EACR24 Poster Sessions / European Journal of Cancer 61, Suppl. 1 (2016) S9–S218 777 Proteome and phosphoproteome analysis of stratiﬁed meningiomas S. Ferluga1 , J. Dunn1 , E. Lasonder2 , V. Sharma3 , D.A. Hilton4 , C. Adams1 , C.O. Hanemann1 . 1 Peninsula College of Medicine and Dentistry, Neurobiology, Plymouth, United Kingdom, 2 Plymouth University, Proteomics, Plymouth, United Kingdom, 3 Plymouth University, School of Biomedical & Healthcare Sciences, Plymouth, United Kingdom, 4 Plymouth Hospitals, Neuropathology, Plymouth, United Kingdom Introduction: Meningiomas are the most common primary tumours of the central nervous system in adults and despite the majority of them displaying benign features they can cause mild to severe morbidity. The current main therapeutic approach is complete resection commonly with adjunct radiotherapy. No pharmaceutical treatment is available and surgical resection is not always possible, so new therapeutic options are needed. In the context of molecular targeted therapy, we aim to identify novel targets/biomarkers by deciphering both the proteome and phosphoproteome in stratiﬁed meningiomas. Material and Methods: Meningiomas were stratiﬁed based on their histological grade deﬁned by the World Health Organization (WHO). A total of 5 grade I, 5 grade II and 4 grade III meningioma specimens were analysed and compared to 3 meninges used as normal control. Equal amounts of total proteins were loaded on a gradient SDS-PAGE and evenly separated bands were fractionated and tryptic digested. Extracted peptides were puriﬁed and analysed by liquid chromatography–tandem mass spectrometry (LC-MS/MS). Phosphoprotein puriﬁcation was performed using Qiagen® PhosphoProtein Puriﬁcation Kit. Phosphoproteins were processed as before. Raw mass spectrometry ﬁles were analysed using MaxQuantTM and data were processed by using DAVID 6.7 and the Ingenuity® Pathway Analysis (IPA) software. Results: We have identiﬁed approximately 3000 proteins across the 14 samples with over 2000 quantiﬁed; similar numbers were obtained for phosphoproteins. Over 600 candidates were commonly identiﬁed across the grades for the total proteome, and over 800 for the phosphoproteome, which were not quantiﬁed in normal meningeal tissue. Additional proteins and phosphoproteins were found to be grade-speciﬁc. Gene ontology (GO) enrichment analysis of upregulated proteins (fold change 1.5; p-value <0.05) revealed several up-regulated biological processes. After uploading the datasets to IPA, comparative analysis of primary meningiomas vs. normal meningeal tissue showed several dysregulated pathways. Among the most affected pathways identiﬁed were the mTOR, integrin and ERK/MAPK signalling. Notably, using this tool we identiﬁed several novel targets associated with an already available drug, either in clinical practice or trial. These targets will be validated ﬁrst as well as the efﬁcacy of speciﬁc repositioned drugs in an effort of making this study time and cost effective. Conclusions: Proteome and phosphoproteome analysis of different grade meningiomas revealed several potential novel targets/biomarkers and dysregulated pathways, demonstrating the effectiveness of the proteomic approach. Our studies increased the overall knowledge of protein expression and regulation in meningiomas and will give the rationale for future drug testing on common or stratiﬁed targets. No conﬂict of interest. 778 Investigation of the functional signiﬁcance of YAP1 in prostate cancer cells and tissues F. Kisaayak Collak1 , F. Sagir ˘ 1 , U. Demir1 , S. Ozkanlı2 . 1 Istanbul Medeniyet University, Molecular Biology and Genetics, Istanbul, Turkey, 2 Istanbul Medeniyet University, Medicine, Istanbul, Turkey Background: YAP1 (Yes associated protein 1) is a transcription co-activator of the Hippo tumor suppressor pathway mediating gene regulation. Its function is controlled by phosphorylation on S127 site leading to the sequestration in the cytoplasm and degradation. The functional signiﬁcance of YAP in prostate cancer has remained elusive. Material and Methods: Prostate cancer cell lines (LNCaP, PC3, DuCaP) and prostate epithelial cells (PrPec) were used. The protein amount of YAP1 and pYAP1(S127) was investigated using western blotting. Cellular fractionation was performed to determine cellular localization of YAP1 and pYAP1. Functional assays such as proliferation, colony formation and soft agar colony formation were applied after silencing of YAP1 by siRNA and overexpression of YAP1 and YAP1S127A constructs. The effect of YAP1 on cisplatin resistance was investigated by overexpression. Expression and localization of YAP1 and pYAP1 in prostate cancer and normal tissues were assesed by immunohistochemistry. Results: Expression level of YAP1 was not increased in LNCaP and PC3 compared to normal cells PrPec. The subcellular localizations of YAP1 and pYAP1 were consistent with the literature. YAP1 protein was located both in cytoplasm and nucleus. pYAP1 was located in the cytoplasm. YAP1 was notexpressed by DuCaP cells. Upon YAP1 silencing the proliferation ability was decreased in LNCaP and PC3 cells and colony forming ability was decreased in PC3 cells. Overexpression of FlagYAP and FlagS127A stimulated the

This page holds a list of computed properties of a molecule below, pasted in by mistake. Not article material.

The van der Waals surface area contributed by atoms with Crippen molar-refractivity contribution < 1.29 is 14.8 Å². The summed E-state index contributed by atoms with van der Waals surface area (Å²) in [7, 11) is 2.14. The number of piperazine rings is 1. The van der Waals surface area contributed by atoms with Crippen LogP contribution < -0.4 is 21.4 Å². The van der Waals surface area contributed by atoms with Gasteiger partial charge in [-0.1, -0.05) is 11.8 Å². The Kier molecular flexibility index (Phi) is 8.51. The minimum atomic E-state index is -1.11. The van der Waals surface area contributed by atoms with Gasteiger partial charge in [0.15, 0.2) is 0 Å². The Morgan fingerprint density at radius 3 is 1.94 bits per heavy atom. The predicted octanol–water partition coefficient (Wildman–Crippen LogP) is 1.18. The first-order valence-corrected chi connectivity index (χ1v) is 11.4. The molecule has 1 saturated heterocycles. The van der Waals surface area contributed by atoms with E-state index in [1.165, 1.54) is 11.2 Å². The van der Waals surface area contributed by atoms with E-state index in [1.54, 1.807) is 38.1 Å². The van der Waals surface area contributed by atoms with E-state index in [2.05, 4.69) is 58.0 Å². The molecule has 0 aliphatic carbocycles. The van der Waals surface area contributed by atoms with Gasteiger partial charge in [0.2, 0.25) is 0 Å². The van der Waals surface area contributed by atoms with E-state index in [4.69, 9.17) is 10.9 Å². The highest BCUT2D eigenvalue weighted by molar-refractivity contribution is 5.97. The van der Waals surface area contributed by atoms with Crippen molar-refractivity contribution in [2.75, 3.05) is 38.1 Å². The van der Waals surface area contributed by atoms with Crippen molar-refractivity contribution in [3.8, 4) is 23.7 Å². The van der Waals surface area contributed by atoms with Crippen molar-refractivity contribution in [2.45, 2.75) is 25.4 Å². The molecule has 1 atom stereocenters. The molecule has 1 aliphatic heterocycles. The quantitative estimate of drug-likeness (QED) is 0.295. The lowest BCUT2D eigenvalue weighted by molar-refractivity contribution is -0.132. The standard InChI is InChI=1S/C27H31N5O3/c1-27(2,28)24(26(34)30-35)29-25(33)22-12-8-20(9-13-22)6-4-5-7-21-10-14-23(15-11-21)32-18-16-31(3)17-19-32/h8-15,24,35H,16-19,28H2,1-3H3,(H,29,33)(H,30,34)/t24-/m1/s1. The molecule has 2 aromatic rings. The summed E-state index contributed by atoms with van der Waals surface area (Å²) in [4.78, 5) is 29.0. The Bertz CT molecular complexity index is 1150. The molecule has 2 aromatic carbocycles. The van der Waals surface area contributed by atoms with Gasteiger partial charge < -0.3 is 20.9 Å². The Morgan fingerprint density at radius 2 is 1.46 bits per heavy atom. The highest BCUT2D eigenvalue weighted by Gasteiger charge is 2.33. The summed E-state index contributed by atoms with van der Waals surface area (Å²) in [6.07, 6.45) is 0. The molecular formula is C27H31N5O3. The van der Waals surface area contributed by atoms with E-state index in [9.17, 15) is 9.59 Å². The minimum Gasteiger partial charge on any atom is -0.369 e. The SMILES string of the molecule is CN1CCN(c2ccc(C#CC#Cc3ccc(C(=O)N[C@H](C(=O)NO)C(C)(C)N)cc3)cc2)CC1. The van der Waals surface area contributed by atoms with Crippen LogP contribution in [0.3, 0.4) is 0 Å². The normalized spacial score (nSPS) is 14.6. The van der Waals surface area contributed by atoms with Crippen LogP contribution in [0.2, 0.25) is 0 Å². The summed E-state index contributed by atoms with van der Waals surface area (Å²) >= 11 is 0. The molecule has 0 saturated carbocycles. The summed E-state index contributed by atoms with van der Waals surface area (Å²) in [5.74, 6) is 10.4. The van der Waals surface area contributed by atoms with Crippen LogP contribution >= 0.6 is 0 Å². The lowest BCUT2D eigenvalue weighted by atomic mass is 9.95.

proliferation of LNCaP cells compared to vector control. The proliferation ability of PC3 cells was not affected by YAP overexpression whereas YAPS127A stimulated the proliferation ability of PC3 cells. Colony forming ability of PC3 cells were increased by YAP and YAPS127A overexpression. The resistance of PC3 cells to cisplatin was overcomed by YAPS127A overexpression. Immunostaining demonstrated that YAP expression was relatively week in prostate cancer tissues compared to benign tissues. Conclusions: Our results identify YAP1 as a potent regulator in prostate cancer cell proliferation, colony formation, anchorage-independent growth and drug resistance. Further in vivo studies are needed to better understand the regulation of YAP1 in prostate cancer. No conﬂict of interest. 779 The role of the HER2 and HER3 in prostate cancer and their potential as therapeutic targets K. Rao1 , L. Gaughan1 , C. Robson1 , S. McCracken1 . 1 Newcastle University, Northern Institute for Cancer Research, Newcastle upon Tyne, United Kingdom Introduction: HER family members (EGFR, HER2, HER3 and HER4) and their ligands have been associated with the development of castrate-resistant prostate cancer. Previous research has focussed on targeting the EGFR and HER2 receptors, however the role of HER3 in driving PI3K/Akt signalling and mediating drug resistance has shifted the attention towards this signalling partner. This project focuses on further understanding the role of the HER receptor family in prostate cancer and the therapeutic potential of a novel pan-inhibitor against EGFR, HER2 and HER3. Materials and Methods: We have performed immunohistochemistry on human prostate samples, plus immunoblotting with nuclear-cytoplasmic extractions, luciferase reporter assays and proliferation/migration/invasion assays on prostate cancer cell lines. Utilized prostate cell line models included: androgen sensitive disease (LNCaP); an androgen independent derived line (LNCaP-AI); and cell line models of acquired resistance to Lapatinib (LNCaPLapR) and Enzalutamide (LNCaP-EnzR). We have also developed HER2 and HER3 overexpressing stable cell lines using lentiviral technology. Results: We have analysed the expression of HER2 and HER3 receptors using prostate cancer tissue microarrays. We have shown strong correlations between HER2 and HER3 cytoplasmic and nuclear expression with poor prognostic disease. These results are of particular interest as part of the analysis consists of matched paired patient tissue samples (before and after relapse on conventional anti-androgen treatment). We have also shown in our cell line models that HER2/HER3 signalling: increases androgen receptor activity; increases downstream MAP Kinase and PI3 Kinase signalling activity; and increases cell proliferation, migration and invasion. The addition of a panHER family inhibitor inhibited all of these activities. It was also observed that pan-HER inhibition reduced nuclear translocation of HER2 and HER3, with observed prevention of chromatin binding. Finally, both the Lapatinib and Enzalutamide resistant cell lines demonstrated increased HER2 and HER3 activity, which was subsequently shown to be sensitive to pan-HER inhibition. Conclusions: The analysis of clinical samples has established that HER2 and HER3 play a prominent role in advanced prostate cancer. We have also demonstrated the reduced activity of androgen receptor, plus PI3 kinase and MAP kinase pathways downstream of the HER2/3 signalling pathways by the use of a novel pan-HER receptor family inhibitor. This pan-HER inhibitor has also reduced cellular activities important for cancer progression. The increased expression of HER2 and HER3 in both the Lapatinib and Enzalutamide resistant lines suggests that combination therapy of novel anti-androgens with pan-HER inhibitors may delay cancer progression in prostate cancer. No conﬂict of interest. 780 Biomarker detection in pancreatic ductal adenocarcinoma 4 , M. Werner3 , ¨ H. Klett1 , M. Klose2 , S. Kowar2 , P. Bronsert3 , S. Kusters P. Christoph5 , H. Busch1 , M. Boerries1 . 1 German Cancer Research Center DKFZ, Institute for Molecular Medicine and Cell Research- DKTK, Freiburg, Germany, 2 Institute for Molecular Medicine and Cell Research, DKTK, Freiburg, Germany, 3 Institute of Pathology, University Medical Center Freiburg, Freiburg, Germany, 4 University Medical Center Freiburg, Clinic for General and Visceral Surgery, Freiburg, Germany, 5 Institute for Molecular Medicine and Cell Research, Comprehensive Cancer Center Freiburg, Freiburg, Germany